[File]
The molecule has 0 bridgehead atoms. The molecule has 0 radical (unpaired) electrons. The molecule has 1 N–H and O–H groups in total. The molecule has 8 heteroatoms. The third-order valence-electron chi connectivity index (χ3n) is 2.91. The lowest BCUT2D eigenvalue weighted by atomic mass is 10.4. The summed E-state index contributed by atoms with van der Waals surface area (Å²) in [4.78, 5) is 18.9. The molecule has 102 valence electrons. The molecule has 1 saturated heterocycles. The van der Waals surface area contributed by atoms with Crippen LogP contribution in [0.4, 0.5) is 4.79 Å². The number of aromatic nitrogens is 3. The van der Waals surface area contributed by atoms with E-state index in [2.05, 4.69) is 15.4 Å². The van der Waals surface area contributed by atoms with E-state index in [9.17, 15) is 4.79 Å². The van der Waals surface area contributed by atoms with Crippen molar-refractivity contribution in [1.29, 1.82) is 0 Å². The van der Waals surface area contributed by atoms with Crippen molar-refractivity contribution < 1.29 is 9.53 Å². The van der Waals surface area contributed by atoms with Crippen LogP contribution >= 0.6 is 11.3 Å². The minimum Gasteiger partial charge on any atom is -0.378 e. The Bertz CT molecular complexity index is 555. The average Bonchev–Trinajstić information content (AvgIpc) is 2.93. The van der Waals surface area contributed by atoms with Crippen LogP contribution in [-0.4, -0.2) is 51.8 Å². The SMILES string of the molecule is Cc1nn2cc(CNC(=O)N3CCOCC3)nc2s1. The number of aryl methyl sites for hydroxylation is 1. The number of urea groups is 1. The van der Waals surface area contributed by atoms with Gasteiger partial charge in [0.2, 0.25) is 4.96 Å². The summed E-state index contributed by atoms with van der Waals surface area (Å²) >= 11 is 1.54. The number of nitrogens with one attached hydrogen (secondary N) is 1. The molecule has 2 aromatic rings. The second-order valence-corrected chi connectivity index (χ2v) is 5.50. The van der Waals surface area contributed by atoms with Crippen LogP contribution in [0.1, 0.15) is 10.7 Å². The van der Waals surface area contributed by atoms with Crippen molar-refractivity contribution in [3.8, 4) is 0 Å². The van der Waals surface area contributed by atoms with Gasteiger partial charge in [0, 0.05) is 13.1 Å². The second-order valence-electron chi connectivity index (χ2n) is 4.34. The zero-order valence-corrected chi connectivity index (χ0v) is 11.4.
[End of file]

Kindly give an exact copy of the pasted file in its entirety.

The molecule has 0 bridgehead atoms. The molecule has 0 radical (unpaired) electrons. The molecule has 1 N–H and O–H groups in total. The molecule has 8 heteroatoms. The third-order valence-electron chi connectivity index (χ3n) is 2.91. The lowest BCUT2D eigenvalue weighted by atomic mass is 10.4. The summed E-state index contributed by atoms with van der Waals surface area (Å²) in [4.78, 5) is 18.9. The molecule has 102 valence electrons. The molecule has 1 saturated heterocycles. The van der Waals surface area contributed by atoms with Crippen LogP contribution in [0.4, 0.5) is 4.79 Å². The number of aromatic nitrogens is 3. The van der Waals surface area contributed by atoms with E-state index in [2.05, 4.69) is 15.4 Å². The van der Waals surface area contributed by atoms with E-state index in [9.17, 15) is 4.79 Å². The van der Waals surface area contributed by atoms with Crippen molar-refractivity contribution in [1.29, 1.82) is 0 Å². The van der Waals surface area contributed by atoms with Crippen molar-refractivity contribution < 1.29 is 9.53 Å². The van der Waals surface area contributed by atoms with Crippen LogP contribution >= 0.6 is 11.3 Å². The minimum Gasteiger partial charge on any atom is -0.378 e. The Bertz CT molecular complexity index is 555. The average Bonchev–Trinajstić information content (AvgIpc) is 2.93. The van der Waals surface area contributed by atoms with Crippen LogP contribution in [-0.4, -0.2) is 51.8 Å². The SMILES string of the molecule is Cc1nn2cc(CNC(=O)N3CCOCC3)nc2s1. The number of aryl methyl sites for hydroxylation is 1. The number of urea groups is 1. The van der Waals surface area contributed by atoms with Gasteiger partial charge in [0.2, 0.25) is 4.96 Å². The summed E-state index contributed by atoms with van der Waals surface area (Å²) >= 11 is 1.54. The number of nitrogens with one attached hydrogen (secondary N) is 1. The molecule has 2 aromatic rings. The second-order valence-corrected chi connectivity index (χ2v) is 5.50. The van der Waals surface area contributed by atoms with Crippen LogP contribution in [0.1, 0.15) is 10.7 Å². The van der Waals surface area contributed by atoms with Crippen molar-refractivity contribution in [3.8, 4) is 0 Å². The van der Waals surface area contributed by atoms with Gasteiger partial charge in [0, 0.05) is 13.1 Å². The second-order valence-electron chi connectivity index (χ2n) is 4.34. The zero-order valence-corrected chi connectivity index (χ0v) is 11.4.